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RE: Bristles before down: A new perspective on the functional origin of feathers

That IS basically their argument. Bristles (for sensory or display function), 
modified by density & structure for insulation afterwards.

Thomas R. Holtz, Jr.
Email: tholtz@umd.edu   Phone: 301-405-4084
Office: Centreville 1216                        
Senior Lecturer, Vertebrate Paleontology
Dept. of Geology, University of Maryland
Fax: 301-314-9661               

Faculty Director, Science & Global Change Program, College Park Scholars
Fax: 301-314-9843

Mailing Address:        Thomas R. Holtz, Jr.
                        Department of Geology
                        Building 237, Room 1117
                        University of Maryland
                        College Park, MD 20742 USA

> -----Original Message-----
> From: owner-DINOSAUR@usc.edu [mailto:owner-DINOSAUR@usc.edu] On Behalf Of 
> Ronald Orenstein
> Sent: Tuesday, March 10, 2015 12:18 PM
> To: bcreisler@gmail.com; dinosaur@usc.edu
> Subject: Re: Bristles before down: A new perspective on the functional origin 
> of feathers
> Without reading the paper: cannot a covering of bristles, even if not dense, 
> provide some thermoregulation by creating a boundary air
> layer near the surface of the skin?
> Ronald Orenstein
> 1825 Shady Creek Court
> Mississauga, ON L5L 3W2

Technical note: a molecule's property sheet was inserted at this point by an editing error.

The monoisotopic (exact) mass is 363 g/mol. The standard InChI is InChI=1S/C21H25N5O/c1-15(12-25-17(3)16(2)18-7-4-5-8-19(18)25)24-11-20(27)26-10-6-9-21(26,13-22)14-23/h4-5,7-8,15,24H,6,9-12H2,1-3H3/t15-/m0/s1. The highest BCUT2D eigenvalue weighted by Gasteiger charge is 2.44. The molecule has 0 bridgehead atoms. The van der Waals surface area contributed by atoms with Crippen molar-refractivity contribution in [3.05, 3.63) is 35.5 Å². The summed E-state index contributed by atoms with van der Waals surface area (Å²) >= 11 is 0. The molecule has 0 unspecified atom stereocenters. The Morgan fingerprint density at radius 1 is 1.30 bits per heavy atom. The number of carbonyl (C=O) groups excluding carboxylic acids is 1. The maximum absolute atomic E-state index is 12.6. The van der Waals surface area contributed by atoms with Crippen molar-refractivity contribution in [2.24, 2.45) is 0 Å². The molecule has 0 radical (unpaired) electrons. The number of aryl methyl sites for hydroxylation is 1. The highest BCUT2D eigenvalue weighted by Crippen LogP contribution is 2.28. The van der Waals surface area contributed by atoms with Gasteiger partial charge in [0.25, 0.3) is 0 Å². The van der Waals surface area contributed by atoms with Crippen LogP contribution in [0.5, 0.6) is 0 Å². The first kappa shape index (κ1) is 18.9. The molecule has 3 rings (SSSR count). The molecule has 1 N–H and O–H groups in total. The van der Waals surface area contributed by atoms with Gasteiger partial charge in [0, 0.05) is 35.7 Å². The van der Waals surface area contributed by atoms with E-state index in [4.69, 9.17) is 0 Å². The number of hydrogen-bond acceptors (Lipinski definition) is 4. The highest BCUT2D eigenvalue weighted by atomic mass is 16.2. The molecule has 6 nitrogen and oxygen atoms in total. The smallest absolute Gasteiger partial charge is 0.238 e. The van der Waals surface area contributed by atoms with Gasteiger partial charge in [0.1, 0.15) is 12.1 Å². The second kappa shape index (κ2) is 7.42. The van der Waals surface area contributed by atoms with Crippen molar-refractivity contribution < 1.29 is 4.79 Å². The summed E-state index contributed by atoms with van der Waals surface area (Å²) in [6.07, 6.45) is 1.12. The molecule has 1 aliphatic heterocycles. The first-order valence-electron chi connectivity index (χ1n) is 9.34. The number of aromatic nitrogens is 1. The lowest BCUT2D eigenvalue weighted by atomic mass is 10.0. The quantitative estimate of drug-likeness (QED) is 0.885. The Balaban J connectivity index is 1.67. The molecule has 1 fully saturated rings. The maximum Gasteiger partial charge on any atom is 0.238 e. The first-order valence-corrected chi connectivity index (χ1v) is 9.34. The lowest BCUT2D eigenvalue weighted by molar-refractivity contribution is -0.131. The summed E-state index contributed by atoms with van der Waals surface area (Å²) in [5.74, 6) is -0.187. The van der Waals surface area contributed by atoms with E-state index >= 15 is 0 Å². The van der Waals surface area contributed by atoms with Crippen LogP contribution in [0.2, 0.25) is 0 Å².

> Canada
> ronorenstein.blogspot.com
> ronorensteinwriter.blogspot.com
> ________________________________
> From: Ben Creisler <bcreisler@gmail.com>
> To: dinosaur@usc.edu
> Sent: Tuesday, March 10, 2015 12:10 PM
> Subject: Bristles before down: A new perspective on the functional origin of 
> feathers
> Ben Creisler
> bcreisler@gmail.com
> A new online paper:
> W. Scott Persons IV and Philip J. Currie (2015)
> Bristles before down: A new perspective on the functional origin of feathers.
> Evolution (advance online publication)
> DOI: 10.1111/evo.12634
> http://onlinelibrary.wiley.com/doi/10.1111/evo.12634/abstract
> Over the course of the last two decades, the understanding of the
> early evolution of feathers in non-avian dinosaurs has been
> revolutionized. It is now recognized that early feathers had a simple
> form comparable in general structure to the hairs of mammals. Insight
> into the prevalence of simple feathers throughout the dinosaur family
> tree has gradually arisen in tandem with the growing evidence for
> endothermic dinosaur metabolisms. This has led to the generally
> accepted opinion that the early feather coats of dinosaurs functioned
> as thermo insulation. However, thermo insulation is often erroneously
> stated to be a likely functional explanation for the origin of
> feathers. The problem with this explanation is that, like mammalian
> hair, simple feathers could serve as insulation only when present in
> sufficiently high concentrations. The theory therefore necessitates
> the origination of feathers en masse. We advocate for a novel origin
> theory of feathers as bristles. Bristles are facial feathers common
> among modern birds that function like mammalian tactile whiskers, and
> are frequently simple and hair-like in form. Bristles serve their role
> in low concentrations, and therefore offer a feasible first stage in
> feather evolution.